Support with large assessments one step at a time


This is nothing new – the way in which teachers guide and facilitate student navigation through a range of tasks at school is pivotal to student success. So why post about something we already know?

In looking at a number of senior students over the past few months who are struggling to complete their programs of study, I have noticed that they are struggling to finish assessment tasks because they are not being given enough and quality guidance in how they go about doing so. Furthermore, and more importantly, this problem is impacting on the health and well being of our students under our care. I do indeed think we have become better at recognising students who are struggling but, in what I am observing, we are still finding out about this problem too late for anything to be done other than ‘damage control’ and even then that can be a stretch. This week I read an excellent post on the Edudemic website that gives some wonderful advice in terms of “Classroom Strategies for Helping Depressed Teen Students.”

This article resonated with me, as a secondary school leader, and in particular one strategy embedded deep in the article; “breaking up larger assignments.” I have taken the time to look at a lot of the tasks that are given to students for assessment in the International Baccalaureate Diploma and Middle Years Programmes and they have a wonderful level of challenge for students. I am sure this is the same for assessment tasks in many other school systems around the world. The problem for many students is that they really struggle to identify the steps they need to take to achieve success in these tasks.

A teacher can help a student with a science investigation by breaking the lab report down into sections: introduction, method, results, analysis / discussion and conclusion. This starts to break up the assessment task into ‘chunks’. The teacher may then provide a checklist for each section, further guiding the student to what is needed in each section, related to the assessment criteria. I know a lot of teachers that do this and still their students struggle. Why?

Great teachers do more than that. This question is best answered by pointing out three things that great teachers do:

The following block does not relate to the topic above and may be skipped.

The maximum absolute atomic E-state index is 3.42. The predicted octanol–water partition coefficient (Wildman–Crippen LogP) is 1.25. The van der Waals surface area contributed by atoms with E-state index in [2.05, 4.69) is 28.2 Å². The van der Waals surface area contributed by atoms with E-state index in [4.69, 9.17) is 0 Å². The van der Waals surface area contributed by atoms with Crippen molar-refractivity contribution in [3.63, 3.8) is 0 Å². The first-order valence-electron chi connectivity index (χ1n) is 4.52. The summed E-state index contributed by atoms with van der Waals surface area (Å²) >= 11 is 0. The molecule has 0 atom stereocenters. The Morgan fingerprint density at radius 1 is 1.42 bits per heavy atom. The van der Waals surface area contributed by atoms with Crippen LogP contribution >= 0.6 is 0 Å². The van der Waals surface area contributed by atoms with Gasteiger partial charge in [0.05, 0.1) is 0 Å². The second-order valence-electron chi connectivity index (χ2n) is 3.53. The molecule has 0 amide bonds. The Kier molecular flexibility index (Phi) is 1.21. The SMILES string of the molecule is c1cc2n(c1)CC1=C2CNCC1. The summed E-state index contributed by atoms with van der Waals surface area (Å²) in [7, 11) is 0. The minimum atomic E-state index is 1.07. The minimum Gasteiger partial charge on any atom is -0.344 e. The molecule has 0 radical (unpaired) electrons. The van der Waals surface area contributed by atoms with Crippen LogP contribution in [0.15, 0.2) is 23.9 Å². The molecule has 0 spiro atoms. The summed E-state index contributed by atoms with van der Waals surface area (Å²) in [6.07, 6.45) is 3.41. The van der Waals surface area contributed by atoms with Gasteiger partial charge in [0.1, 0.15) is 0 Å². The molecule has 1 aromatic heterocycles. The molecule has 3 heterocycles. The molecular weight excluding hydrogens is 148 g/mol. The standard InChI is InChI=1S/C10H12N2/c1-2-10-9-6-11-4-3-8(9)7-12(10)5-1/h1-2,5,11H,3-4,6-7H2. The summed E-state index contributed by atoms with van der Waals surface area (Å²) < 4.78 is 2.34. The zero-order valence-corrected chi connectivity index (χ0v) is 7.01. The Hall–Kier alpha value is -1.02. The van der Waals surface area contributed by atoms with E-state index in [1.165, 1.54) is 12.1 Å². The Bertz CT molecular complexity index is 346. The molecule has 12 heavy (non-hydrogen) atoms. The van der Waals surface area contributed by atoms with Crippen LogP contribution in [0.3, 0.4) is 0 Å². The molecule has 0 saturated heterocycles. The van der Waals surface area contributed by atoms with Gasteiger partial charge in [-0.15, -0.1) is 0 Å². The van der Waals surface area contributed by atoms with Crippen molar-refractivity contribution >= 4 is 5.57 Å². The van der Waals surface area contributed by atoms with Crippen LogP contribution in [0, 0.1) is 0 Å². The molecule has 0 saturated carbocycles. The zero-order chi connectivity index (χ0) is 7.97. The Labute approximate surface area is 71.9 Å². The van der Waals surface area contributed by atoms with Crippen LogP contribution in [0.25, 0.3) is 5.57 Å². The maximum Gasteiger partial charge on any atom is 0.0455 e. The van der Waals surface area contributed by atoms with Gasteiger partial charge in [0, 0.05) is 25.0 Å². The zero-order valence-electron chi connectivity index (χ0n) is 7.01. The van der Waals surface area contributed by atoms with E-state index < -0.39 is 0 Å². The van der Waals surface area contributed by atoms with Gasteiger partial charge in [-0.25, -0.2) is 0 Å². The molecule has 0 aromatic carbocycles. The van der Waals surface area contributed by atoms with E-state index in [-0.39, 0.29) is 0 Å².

1. Great teachers recognise that, firstly, if they are going to break an assessment task up into smaller pieces, it is absolutely vital that they check-in with each student during and at the end of each step that they give them. Too often, the first time a teacher looks at a student’s work, or talks to them about, is at the draft stage, when it is too late. The formative assessment, which includes, verbal feedback, must occur constantly as they student goes through the task. Verbal feedback allows to check for understanding – does the student really understand what they are being asked to do? By checking at regular intervals, the teacher can respond to the student’s needs.
  2. Secondly, great teachers will get students to use peer and self-assessment along their journey to completion. This allows them to check their own work and that of fellow students in their class against the provided criteria. This, not only, allows them to see how others have approached the same task, but it is another way of checking for particular elements required in the assessment and providing feedback. The teacher also has the opportunity again to check that students fully understand the assessment criteria, as this is one way of students giving feedback to the teacher.
  3. Thirdly, perhaps most importantly, great teachers are able to personalise the task completion process for their students by differentiating effectively. If we think back to the science lab report, having the five sections of the report and checking in with the students at the end of each stage is a good start to ‘chunking’ an assessment task but it is a lock-step approach. Students of different abilities and needs may need to have parts of the task broken up even further. A very able student may be able to understand the criteria associated with the introduction and be able to write it in one go. Another student, however, may require the teacher to break up the writing of the introduction into two or three smaller steps, with the teacher regularly checking-in with the student and together setting the next step. Small incremental steps are far less daunting for the student and are a pro-active way for the teacher to see that the student is on-track with the task and not overwhelmed by it.

It is vital that students are challenged by assessment tasks, not overwhelmed and frustrated. Thinking back to the article that I read about depression. To begin to solve part of the problem, it is absolutely vital that we follow great teachers. We must facilitate learning through breaking down tasks into incremental steps and check for student understanding through being engaged with the student through all steps of an assessment task in order to exercise responsive teaching before a student digs a hole that it is too late to get out of.

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